Finding Direction Through Deployment
Sometimes men and woman find their direction in life as a result of their military service. This is true for Harold Wright. Today, Harold is an award-winning poet and translator of the Japanese language. But this isn’t the direction Harold expected his life to take when he joined the Navy long ago. A last-minute job assignment changed everything.
Harold Wright is the son of a third generation Appalachian coal miner, turned carpenter. He graduated from Northridge High School in 1949. A year later, the Korean War began and Harold decided to join the Navy with a friend, thinking they’d go to war together. But they were quickly separated and Harold was made a Seabee, a member of a land based naval construction battalion. He was even more surprised to learn that rather than going to Korea, he’d be going to Japan.
"We already fought those people in a War, I don’t know why we’re going to Japan!" says Harold recalling his early reaction to his assignment. "But when I got off the troop ship, went down the ladder with my sea bag on my shoulder, and went to shore, there was two carpenters there building a handmade boat. They had their saws, plains and hand tools. My dad was a carpenter, my uncles are carpenters, but those two Japanese were doing work that I knew no one in my family could do. They were really skilled at it. And so I went up to them and was like, 'Oh, that’s really good, that’s amazing,' and they just jibber jabber at me. They couldn’t speak English, and I couldn’t speak Japanese. And the thought hit me right then: these Japanese have something to teach me, but I don’t know what it is, I don’t know what it is until I learn this language."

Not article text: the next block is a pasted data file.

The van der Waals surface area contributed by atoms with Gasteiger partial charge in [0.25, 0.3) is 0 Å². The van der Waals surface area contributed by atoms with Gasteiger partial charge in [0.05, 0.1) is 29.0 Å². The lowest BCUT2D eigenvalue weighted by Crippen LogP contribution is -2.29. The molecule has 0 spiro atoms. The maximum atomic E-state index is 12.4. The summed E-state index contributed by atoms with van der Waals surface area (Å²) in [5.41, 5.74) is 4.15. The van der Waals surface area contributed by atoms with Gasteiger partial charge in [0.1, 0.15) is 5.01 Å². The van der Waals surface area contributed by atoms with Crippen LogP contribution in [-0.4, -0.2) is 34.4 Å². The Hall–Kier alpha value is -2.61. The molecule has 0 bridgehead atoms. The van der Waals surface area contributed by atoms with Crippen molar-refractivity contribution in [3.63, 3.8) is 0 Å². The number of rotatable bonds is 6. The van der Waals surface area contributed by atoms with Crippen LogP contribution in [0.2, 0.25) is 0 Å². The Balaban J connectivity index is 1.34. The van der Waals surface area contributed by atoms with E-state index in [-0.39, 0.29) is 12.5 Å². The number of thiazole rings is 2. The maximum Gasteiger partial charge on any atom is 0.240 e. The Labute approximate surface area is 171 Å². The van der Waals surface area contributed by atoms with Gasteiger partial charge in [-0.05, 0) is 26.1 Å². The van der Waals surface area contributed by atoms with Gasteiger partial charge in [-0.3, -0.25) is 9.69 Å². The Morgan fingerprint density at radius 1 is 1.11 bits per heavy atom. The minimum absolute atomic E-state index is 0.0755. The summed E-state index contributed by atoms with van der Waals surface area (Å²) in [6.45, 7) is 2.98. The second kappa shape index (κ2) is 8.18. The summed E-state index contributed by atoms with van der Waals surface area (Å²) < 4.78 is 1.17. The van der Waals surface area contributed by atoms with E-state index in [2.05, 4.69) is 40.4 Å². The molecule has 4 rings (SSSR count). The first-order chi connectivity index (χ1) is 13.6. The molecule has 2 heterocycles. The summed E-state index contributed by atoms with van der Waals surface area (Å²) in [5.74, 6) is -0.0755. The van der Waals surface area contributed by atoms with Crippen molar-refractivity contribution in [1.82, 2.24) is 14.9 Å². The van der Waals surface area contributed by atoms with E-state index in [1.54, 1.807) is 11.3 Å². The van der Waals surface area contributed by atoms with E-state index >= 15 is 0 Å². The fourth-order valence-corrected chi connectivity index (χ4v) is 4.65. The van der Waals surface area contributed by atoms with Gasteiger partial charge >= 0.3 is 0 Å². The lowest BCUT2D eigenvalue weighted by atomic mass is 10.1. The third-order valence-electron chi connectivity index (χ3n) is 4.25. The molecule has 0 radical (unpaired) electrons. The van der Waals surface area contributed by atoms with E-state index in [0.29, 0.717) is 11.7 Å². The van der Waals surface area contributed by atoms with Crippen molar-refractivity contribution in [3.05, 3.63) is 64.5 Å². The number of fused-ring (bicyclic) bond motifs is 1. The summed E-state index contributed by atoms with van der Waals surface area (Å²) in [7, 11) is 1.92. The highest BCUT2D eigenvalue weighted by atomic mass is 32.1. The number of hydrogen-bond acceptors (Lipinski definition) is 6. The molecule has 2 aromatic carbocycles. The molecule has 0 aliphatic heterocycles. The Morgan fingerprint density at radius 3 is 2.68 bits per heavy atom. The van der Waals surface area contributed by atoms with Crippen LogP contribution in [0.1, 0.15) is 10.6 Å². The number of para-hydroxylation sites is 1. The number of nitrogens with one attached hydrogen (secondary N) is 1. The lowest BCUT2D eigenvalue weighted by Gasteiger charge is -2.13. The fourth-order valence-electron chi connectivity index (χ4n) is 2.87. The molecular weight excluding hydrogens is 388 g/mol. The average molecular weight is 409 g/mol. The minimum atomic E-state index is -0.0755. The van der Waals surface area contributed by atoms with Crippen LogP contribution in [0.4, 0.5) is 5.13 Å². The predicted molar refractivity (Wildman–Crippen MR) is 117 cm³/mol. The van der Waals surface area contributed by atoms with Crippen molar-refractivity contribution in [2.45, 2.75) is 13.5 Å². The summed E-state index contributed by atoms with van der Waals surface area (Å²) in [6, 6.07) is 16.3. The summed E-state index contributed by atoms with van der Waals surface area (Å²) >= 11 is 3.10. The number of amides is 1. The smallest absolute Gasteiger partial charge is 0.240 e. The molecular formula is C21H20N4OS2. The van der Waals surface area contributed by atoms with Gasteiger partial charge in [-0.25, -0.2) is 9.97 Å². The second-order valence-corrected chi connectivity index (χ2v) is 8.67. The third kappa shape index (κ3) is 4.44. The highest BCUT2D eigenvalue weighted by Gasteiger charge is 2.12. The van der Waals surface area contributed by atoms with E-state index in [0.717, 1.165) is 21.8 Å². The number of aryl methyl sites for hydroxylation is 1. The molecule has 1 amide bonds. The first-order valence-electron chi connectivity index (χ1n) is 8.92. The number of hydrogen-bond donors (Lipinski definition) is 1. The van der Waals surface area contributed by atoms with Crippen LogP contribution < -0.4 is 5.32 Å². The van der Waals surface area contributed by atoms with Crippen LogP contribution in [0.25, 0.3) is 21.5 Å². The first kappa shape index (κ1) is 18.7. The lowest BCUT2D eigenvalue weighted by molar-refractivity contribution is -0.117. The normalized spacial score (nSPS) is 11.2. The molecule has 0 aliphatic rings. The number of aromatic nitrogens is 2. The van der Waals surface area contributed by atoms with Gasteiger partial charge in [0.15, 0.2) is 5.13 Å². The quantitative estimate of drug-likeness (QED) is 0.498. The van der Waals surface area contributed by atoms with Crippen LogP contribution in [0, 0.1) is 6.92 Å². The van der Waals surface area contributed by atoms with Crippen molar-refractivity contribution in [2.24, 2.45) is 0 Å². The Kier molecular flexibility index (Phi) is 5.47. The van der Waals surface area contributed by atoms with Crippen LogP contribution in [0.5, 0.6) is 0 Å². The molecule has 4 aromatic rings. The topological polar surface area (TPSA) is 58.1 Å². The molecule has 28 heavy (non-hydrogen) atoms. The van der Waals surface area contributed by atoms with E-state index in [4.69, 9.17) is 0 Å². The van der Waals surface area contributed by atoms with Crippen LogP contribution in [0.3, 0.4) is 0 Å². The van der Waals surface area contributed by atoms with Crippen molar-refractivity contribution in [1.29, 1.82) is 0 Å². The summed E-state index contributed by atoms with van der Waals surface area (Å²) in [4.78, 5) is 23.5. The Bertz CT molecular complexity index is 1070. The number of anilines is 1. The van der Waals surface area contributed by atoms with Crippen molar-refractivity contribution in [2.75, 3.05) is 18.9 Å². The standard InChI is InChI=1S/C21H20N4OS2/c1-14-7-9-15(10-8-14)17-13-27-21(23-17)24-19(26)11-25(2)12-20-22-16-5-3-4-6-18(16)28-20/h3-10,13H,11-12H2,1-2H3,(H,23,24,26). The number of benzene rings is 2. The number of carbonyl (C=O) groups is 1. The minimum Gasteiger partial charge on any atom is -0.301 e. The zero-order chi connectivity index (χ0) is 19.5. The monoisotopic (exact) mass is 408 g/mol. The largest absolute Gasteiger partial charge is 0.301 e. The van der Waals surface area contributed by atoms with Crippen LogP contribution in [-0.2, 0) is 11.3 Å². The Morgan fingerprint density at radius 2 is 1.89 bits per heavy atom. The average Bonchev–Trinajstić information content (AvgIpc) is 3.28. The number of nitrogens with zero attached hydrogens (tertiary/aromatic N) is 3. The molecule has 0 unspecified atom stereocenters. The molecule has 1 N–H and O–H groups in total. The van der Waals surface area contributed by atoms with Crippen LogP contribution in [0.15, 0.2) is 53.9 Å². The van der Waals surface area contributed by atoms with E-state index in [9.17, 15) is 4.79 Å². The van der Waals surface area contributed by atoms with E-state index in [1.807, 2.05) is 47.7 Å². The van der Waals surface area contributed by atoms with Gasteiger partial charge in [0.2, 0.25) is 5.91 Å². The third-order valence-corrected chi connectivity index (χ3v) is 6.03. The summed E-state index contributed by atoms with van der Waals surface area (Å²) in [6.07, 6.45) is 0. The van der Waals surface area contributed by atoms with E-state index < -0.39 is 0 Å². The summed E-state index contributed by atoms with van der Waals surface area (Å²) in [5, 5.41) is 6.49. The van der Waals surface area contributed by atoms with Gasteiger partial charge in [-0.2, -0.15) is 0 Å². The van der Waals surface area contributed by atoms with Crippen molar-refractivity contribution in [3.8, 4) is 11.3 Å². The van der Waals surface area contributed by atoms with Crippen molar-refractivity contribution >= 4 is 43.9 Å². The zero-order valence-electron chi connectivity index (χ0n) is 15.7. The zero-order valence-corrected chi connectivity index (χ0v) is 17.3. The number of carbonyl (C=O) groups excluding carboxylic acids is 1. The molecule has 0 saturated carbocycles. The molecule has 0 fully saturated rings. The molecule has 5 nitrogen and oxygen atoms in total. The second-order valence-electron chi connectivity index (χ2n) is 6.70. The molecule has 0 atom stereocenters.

When he arrived at the base, Harold was put in charge of the library.
"My duties were basically to order books and check out books, but what I really did was study Japanese," says Harold, who fell in love with Japanese culture. He recalls a defining moment during his time there.
"I was standing out by a river one time writing a poem and looking at the river, looking at the bamboo, and writing a poem, and a drunken construction worker came down the road. He was really drunk, and he just staggered over and said, 'What are you doing there.' I thought, Oh God, 'Writing a poem.' If this was Dayton, Ohio, he would beat up on me, I know that. He said, 'Give me that notebook. Haiku!' He wrote a haiku, the drunken construction worker wrote a haiku. I thought, this is a cultured country, I like it over here."
After completing his military service, Harold decided to use his GI bill benefit to continue studying Japanese Language and Literature. He became the first member of his family to graduate from college. Harold collected oral histories and folk tales for years in Japan until he returned to the region to begin what would become a thirty-year teaching career.
"It was basically getting jobs in Ohio brought me back to Ohio," he says. "And I was very happy to be here because my parents still lived in Dayton an in and I could visit them and so forth."
During his time in the military, Harold Wright found something he was passionate about and fell in love doing his work. His experiences along with the GI bill enabled him to pursue that as a career.
"If they sent me to Korea, my life would have been totally different. Many of my classmates, friends from home and so forth did go combat and not all of them lived through the experience. I was able to find a whole other career and end up being an academic living in a nice little town like Yellow Springs and teaching Japanese for all these years, so it’s just an overwhelming feeling of gratitude."
Veterans Voices is part of Veterans Coming Home, a public media effort to support veterans, made possible by the Corporation for Public Broadcasting. The project is a partnership between WYSO and the Wright State University Veteran and Military Center. Will Davis produced this series as part of Community Voices.